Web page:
Shital and Vikrant Bhatkar have made it their life’s mission to help families with financial, emotional support.
Little Aarya was his parents’ pride. As he was growing, though, Shital and Vikrant Bhatkar realised something was terribly wrong: their one-and-a-half-year-old child was struggling to walk and had a bloated tummy. They went to a paediatrician who then referred them to a paediatric neurologist. What followed was a nightmare. After several tests, the doctor told them their child suffered from a “storage disorder.” They had to go in for more tests to determine the exact nature of the disease.
Says Mr. Bhatkar, “This is when we realised how difficult the medical situation is in our country.”
There were no laboratories in Mumbai that could test samples for storage disorders, and the couple had to send them to Hyderabad. That too, gave them just a basic diagnosis. They had still not identified the exact category of the disorder.
A patch of Aarya’s skin was sent to a lab in the Netherlands in 2010, the world’s only testing centre for storage disorders. He was diagnosed with ‘Niemann Pick C’, a storage disorder that typically affects one in 1,00,000 and was probably the only known case of the disorder in Mumbai at the time. “General know-how of this disorder was very limited and that was the biggest challenge for us. There were no medicines and no specific care pattern was suggested,” says Ms. Bhatkar. She tried to understand the disorder through the internet and connected with parents in similar circumstances.
Storage disorders, says Dr. Mamta Muranjan, Consultant in Clinical Genetics, Hinduja National Hospital, are inherited metabolic diseases characterised by an abnormal build-up of toxic materials in the cells as a result of enzyme deficiencies. There are nearly 50 such disorders, and they affect different parts of the body. There are around 700 patients in India, according to the Lysosomal Storage Disease Support Society, Delhi, of which Ms. Bhatkar is the Mumbai representative.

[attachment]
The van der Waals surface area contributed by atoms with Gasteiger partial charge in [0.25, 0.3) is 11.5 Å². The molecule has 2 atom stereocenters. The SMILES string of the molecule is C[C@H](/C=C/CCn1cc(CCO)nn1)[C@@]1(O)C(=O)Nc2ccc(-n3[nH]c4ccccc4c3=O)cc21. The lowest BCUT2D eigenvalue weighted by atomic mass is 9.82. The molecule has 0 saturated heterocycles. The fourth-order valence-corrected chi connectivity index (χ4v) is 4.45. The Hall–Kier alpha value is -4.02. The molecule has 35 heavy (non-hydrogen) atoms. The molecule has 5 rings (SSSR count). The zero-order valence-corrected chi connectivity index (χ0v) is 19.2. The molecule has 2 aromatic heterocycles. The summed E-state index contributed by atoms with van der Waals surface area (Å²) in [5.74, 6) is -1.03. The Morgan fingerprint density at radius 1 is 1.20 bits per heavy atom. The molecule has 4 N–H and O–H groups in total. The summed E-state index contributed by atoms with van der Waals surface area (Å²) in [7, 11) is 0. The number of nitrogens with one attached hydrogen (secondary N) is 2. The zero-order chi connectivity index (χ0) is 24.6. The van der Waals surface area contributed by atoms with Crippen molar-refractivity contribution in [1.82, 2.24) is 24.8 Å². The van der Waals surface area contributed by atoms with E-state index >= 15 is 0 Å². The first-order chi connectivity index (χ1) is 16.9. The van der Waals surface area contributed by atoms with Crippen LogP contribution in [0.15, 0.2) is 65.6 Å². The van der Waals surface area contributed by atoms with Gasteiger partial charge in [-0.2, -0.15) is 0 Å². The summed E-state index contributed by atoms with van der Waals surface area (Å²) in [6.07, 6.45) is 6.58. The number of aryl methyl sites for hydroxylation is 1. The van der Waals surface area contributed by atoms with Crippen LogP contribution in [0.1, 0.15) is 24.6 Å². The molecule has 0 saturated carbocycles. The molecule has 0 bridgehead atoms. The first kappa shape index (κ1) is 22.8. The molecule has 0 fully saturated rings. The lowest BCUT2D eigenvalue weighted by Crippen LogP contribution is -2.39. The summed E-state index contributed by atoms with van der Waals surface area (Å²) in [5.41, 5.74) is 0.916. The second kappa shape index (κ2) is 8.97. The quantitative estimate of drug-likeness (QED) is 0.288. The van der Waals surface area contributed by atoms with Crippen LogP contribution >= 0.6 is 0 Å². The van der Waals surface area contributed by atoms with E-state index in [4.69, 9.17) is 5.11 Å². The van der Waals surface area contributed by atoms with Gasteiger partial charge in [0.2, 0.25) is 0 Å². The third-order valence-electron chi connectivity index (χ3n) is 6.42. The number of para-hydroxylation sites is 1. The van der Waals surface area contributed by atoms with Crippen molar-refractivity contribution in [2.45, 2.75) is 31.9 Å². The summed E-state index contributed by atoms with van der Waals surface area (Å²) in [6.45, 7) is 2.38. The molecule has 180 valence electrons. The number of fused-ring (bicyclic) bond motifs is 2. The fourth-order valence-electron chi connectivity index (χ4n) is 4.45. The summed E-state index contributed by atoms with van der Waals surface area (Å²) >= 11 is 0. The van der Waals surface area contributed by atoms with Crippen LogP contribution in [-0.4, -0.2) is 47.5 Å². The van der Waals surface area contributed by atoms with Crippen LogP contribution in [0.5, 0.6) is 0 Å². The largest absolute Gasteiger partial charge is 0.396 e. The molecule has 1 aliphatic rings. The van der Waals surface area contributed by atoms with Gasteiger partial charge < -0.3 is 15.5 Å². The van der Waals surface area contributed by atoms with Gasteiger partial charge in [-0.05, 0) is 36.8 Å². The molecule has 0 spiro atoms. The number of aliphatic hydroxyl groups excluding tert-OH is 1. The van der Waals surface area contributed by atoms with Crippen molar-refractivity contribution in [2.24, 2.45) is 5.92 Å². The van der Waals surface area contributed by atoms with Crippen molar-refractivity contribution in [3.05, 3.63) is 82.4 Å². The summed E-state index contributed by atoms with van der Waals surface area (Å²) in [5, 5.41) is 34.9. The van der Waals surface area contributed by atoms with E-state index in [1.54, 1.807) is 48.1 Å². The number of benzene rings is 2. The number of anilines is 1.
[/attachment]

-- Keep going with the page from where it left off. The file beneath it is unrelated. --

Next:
The couple had to face several challenges; for one, they had to import medicines from Switzerland which was very expensive. “The medicines cost Rs. 5,000 per capsule, which had to be taken every day all his life,” says Mr. Bhatkar.
Aarya would often get seizures, which had to be constantly monitored. He had to undergo physiotherapy sessions everyday for his posture and limb movements. He was required to have a port for feeding as he could not swallow things and had to be fed every three hours.
“Emotionally, it was draining to see his health deteriorate every day. We could identify the differences in him probably every week and it was really saddening to see your own child go through this,” says Ms. Bhatkar.
It made them realise the plight of other parents going through the same ordeal. “We imagined how difficult it must be for parents with poor financial and educational backgrounds,” says Mr. Bhatkar.
The couple started WithAarya in 2010, a not-for-profit, with the aim of providing emotional and financial support to parents whose children suffer from a similar disease, spread awareness, and fund research.